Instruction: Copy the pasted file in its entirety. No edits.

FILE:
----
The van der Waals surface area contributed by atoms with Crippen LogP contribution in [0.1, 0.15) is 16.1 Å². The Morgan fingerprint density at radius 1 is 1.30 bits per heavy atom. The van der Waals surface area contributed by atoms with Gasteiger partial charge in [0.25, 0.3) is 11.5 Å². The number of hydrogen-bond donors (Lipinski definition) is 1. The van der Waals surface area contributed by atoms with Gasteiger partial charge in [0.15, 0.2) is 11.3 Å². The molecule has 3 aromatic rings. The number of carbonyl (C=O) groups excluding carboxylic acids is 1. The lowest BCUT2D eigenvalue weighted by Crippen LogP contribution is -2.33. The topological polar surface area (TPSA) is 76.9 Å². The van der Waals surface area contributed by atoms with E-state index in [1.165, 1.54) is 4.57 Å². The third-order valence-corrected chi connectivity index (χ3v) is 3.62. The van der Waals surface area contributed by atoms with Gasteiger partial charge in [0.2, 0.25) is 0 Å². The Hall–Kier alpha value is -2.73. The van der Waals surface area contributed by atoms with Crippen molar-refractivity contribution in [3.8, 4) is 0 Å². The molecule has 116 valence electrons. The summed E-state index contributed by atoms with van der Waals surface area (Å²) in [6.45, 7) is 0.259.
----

The van der Waals surface area contributed by atoms with Crippen LogP contribution in [0.1, 0.15) is 16.1 Å². The Morgan fingerprint density at radius 1 is 1.30 bits per heavy atom. The van der Waals surface area contributed by atoms with Gasteiger partial charge in [0.25, 0.3) is 11.5 Å². The number of hydrogen-bond donors (Lipinski definition) is 1. The van der Waals surface area contributed by atoms with Gasteiger partial charge in [0.15, 0.2) is 11.3 Å². The molecule has 3 aromatic rings. The number of carbonyl (C=O) groups excluding carboxylic acids is 1. The lowest BCUT2D eigenvalue weighted by Crippen LogP contribution is -2.33. The topological polar surface area (TPSA) is 76.9 Å². The van der Waals surface area contributed by atoms with E-state index in [1.165, 1.54) is 4.57 Å². The third-order valence-corrected chi connectivity index (χ3v) is 3.62. The van der Waals surface area contributed by atoms with Gasteiger partial charge in [0.2, 0.25) is 0 Å². The Hall–Kier alpha value is -2.73. The van der Waals surface area contributed by atoms with Crippen molar-refractivity contribution in [3.8, 4) is 0 Å². The molecule has 116 valence electrons. The summed E-state index contributed by atoms with van der Waals surface area (Å²) in [6.45, 7) is 0.259.